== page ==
The Major League Baseball Urban Youth Initiative is a comprehensive program to grow the game of baseball, promote diversity, make meaningful contributions to inner-city communities, provide safe and organized recreational activities for urban youth, and prepare high school players for college and professional baseball and softball. A major component of the Urban Youth Initiative is the construction of a permanent Major League Baseball Youth Academy. The first baseball academy is being constructed on the campus of Compton Community College in Compton, a suburb of Los Angeles. Major League Baseball contributed $3 million to build four fields on more than 20 acres on the Compton Community College campus.


Boys & Girls Clubs of America is the official charity of Major League Baseball. MLB has generated more than $15 million in direct and indirect funding for the Boys & Girls Clubs of America since 1997.


"It is very important that we pause to celebrate my father and his legacy because that is the legacy that we all have to carry forward," Sharon Robinson said. "He told us that a life is not important except in the impact it has on other lives, and that legacy is one of service. We certainly see that throughout the work done with the Jackie Robinson Foundation and Breaking Barriers and in many other ways. Having a day set aside to honor my father, along with programs to remember and carry on his service, this reminds us that it's very important that we not just celebrate the day but that it is part of an ongoing program to celebrate Jackie Robinson's legacy."


Mark Newman is a writer for MLB.com. This story was not subject to the approval of Major League Baseball or its clubs.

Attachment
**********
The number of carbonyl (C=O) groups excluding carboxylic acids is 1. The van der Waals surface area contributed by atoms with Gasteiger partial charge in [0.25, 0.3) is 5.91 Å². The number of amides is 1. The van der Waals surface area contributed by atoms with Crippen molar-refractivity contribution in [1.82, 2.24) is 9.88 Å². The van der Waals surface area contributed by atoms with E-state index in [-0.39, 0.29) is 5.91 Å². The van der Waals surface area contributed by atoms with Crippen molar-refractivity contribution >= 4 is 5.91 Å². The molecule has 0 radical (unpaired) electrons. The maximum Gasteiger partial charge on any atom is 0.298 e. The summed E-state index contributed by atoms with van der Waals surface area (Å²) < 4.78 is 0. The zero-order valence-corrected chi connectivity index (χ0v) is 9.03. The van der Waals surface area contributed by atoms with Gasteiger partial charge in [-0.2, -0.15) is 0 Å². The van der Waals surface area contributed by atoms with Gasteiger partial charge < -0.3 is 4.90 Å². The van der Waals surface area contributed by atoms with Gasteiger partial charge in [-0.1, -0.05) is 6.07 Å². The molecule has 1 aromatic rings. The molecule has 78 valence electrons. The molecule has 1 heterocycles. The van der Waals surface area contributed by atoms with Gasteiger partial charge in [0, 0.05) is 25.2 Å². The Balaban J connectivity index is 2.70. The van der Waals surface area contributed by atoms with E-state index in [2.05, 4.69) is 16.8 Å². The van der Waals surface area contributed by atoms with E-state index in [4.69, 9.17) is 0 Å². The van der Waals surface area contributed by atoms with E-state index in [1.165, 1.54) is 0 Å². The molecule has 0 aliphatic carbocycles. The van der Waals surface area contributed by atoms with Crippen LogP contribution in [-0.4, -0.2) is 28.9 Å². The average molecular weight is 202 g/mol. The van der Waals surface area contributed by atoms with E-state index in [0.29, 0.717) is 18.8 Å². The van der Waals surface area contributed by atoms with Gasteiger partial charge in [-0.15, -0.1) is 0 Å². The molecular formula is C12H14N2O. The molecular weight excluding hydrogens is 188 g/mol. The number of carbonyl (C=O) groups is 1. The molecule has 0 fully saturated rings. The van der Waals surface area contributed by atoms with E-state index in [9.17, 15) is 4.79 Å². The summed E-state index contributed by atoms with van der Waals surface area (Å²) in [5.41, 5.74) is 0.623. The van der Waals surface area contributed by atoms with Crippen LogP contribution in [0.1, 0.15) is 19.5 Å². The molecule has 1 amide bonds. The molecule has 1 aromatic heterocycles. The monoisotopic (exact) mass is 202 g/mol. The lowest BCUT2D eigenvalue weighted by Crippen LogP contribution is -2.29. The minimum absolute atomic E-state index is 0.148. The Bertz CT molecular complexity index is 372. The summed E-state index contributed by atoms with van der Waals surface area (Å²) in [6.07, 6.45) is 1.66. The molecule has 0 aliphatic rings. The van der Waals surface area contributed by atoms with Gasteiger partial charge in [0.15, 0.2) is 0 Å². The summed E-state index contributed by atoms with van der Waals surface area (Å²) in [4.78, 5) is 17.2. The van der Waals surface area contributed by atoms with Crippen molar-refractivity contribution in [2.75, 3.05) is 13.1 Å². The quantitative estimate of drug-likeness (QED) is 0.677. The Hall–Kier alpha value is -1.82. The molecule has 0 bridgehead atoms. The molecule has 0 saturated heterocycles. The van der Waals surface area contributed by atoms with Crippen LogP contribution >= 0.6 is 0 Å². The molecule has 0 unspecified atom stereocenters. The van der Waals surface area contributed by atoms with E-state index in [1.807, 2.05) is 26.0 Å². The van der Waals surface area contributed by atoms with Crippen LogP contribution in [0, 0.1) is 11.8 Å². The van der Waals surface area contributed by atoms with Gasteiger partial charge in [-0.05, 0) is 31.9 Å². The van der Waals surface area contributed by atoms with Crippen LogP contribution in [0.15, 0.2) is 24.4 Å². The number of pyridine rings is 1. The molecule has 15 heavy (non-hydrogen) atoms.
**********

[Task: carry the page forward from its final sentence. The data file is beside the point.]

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Jackie Robinson is awesome, but he already has his number universally retired and now he gets his own day. Aren't we doing a little much for a player who wasn't as good as Aaron or Ruth? We respect the man and what he stood for and that's why his number is retired, but what's next, robinson month?


It's not about his on-field accomplishments. It's about the significance of what his career meant for the game of baseball, and (at the time) the country. I think this should be it for the Jackie tributes. The only thing I don't like about this is that the timing of the announcement is so suspect. It stinks of a ploy to take the edge off the steroid scandal.

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I didn't even think of the steroid thing. Robinson is important, he gets his due in history books and such for what he symbolized, but we already universally retired his number. Without Ruth for example, would baseball be what it is today? Doesn't that deserve a day? I think so. Ruth doesn't get credit in history books for anything truly important unlike Robinson, but what he did for baseball is unparalleled.


I wouldn't mind if the had a robinson month as long as they honored a couple other greats.